“It’s also very a mental sport, so you’re getting developed in terms of critical thinking, strategy,” says instructor Slava Zingerman.

That’s something that helps fencers when they’re off the matts and in the classroom.

“It can help you out with patience. You have to wait and see opportunities. You have to think a lot more.”

Building technicall skills and physical fitness is something that will benefit these kids for years to come.

For more information about the New York Fencing Academy visit fenceNYFA.com or give them a call at 718-996-0426.

IN THE NEWS

NEWS 12 : ETHAN KUSHNERIK, 10, BECOMES WORLD CHAMPION FENCER


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http://brooklyn.news12.com/news/ethan-kushnerick-10-becomes-world-champion-fencer-1.7614916

News 12 Brooklyn: Ethan Kushnerik Wins International Gold in Poland

Ethan Kushnerik, 10, is part of a group of fencers who train in Coney Island. (4/4/14)

April 4, 2014

BROOKLYN, NY – A young fencer from Brooklyn is now a world champion after winning an international tournament last week.

Ethan Kushnerik, 10, is part of a group of fencers who train in Coney Island. He just brought home gold from a tournament in Poland, where he beat 150 other kids his age.

The Mill Basin fifth grader is modest, but he and the other young athletes at Coney Island’s New York Fencing Academy work hard at their sport.

When you ask Kushnerik the secret to winning, his answer is simple. He said, “Don’t give up. If you’re losing, don’t give up.”

IN THE NEWS

MILL BASIN BOY TAKES HOME INTERNATIONAL FENCING TITLE


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http://brooklyndaily.com/stories/2014/14/mm-young-fencing-champ-2014-04-04-bk_2014_14.html

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Courier Life’s Brooklyn Daily
By Nichelle Henry
April 3, 2014

Sharp kid: Ten-year-old Ethan Kushnerik of Mill Basin, center, took the top prize at an international fencing competition held in Poland over the weekend. Photo by Vadim Kushnerik
A 10-year-old Mill Basin boy has shown the world his mettle — and it’s a fencing sword.

Superlative swordsman Ethan Kushnerik came in first at the 37th annual International Children’s Fencing Tournament Challenge, held in Wroclaw, Poland, March 27–31.

The five-day tournament is considered one of the premier fencing contests in the world, drawing 1,400 competitors under age 15 from 21 different countries.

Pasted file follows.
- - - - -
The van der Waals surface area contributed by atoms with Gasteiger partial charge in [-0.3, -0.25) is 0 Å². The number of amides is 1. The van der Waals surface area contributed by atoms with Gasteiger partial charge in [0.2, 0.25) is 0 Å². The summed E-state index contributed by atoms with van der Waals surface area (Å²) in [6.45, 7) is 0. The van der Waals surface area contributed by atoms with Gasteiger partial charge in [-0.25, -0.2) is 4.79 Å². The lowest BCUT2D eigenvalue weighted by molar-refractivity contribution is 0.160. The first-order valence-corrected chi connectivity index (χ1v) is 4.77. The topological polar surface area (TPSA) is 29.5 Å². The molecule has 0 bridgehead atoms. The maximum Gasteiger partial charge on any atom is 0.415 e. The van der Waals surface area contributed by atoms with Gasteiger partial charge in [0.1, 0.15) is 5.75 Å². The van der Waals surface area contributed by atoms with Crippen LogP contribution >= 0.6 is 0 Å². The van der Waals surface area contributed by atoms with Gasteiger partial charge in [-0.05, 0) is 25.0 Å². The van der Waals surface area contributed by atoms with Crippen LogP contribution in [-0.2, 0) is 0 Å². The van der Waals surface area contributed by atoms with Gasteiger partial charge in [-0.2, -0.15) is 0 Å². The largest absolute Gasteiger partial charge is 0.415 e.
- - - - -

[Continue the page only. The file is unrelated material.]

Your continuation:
Kushnerik was one of 19 kids representing the United States, and he won one of the two gold medals taken home by Americans.

He crossed swords with 142 fencers from around the world in back-to-back matches, fighting for seven hours straight, and he remained undefeated.

After the last competitor met his blade, Kushnerik didn’t even realize that he had just won the gold, because he was so focused on the swordplay.

“I was just concentrating on hitting may target,” he said.

En Garde!: Ten-year-old champion swordsman Ethan Kushnerik, at left, goes on the attack in an international fencing competition held March 27–31 in Wroclaw, Poland. Photo by Vadim Kushnerik

It was that mental discipline that made Kushnerik an international champion, according to his coach.

“For 10-year-old athletes, competing at such a big, international event, it’s a great accomplishment to be able to maintain such a strong physical and mental focus untill the end,” said Misha Mokretsov, head coach at the New York Fencing Academy in Coney Island.

This was Kushnerik’s first international competition, though he had also recently won silver and bronze medals at the North American Cup in Nashville, Tenn.

Kushnerik said his biggest challenge in Wroclaw was adapting to the various fencing styles of his European opponents, who come out of different traditions. Mokretsov agreed that dealing with the variety of fighting techniques is what make international tournaments so demanding.

“This was a world event of the highest magnitude,” said Mokretsov. “You need to be very flexible and able to adjust to different fencing styles.”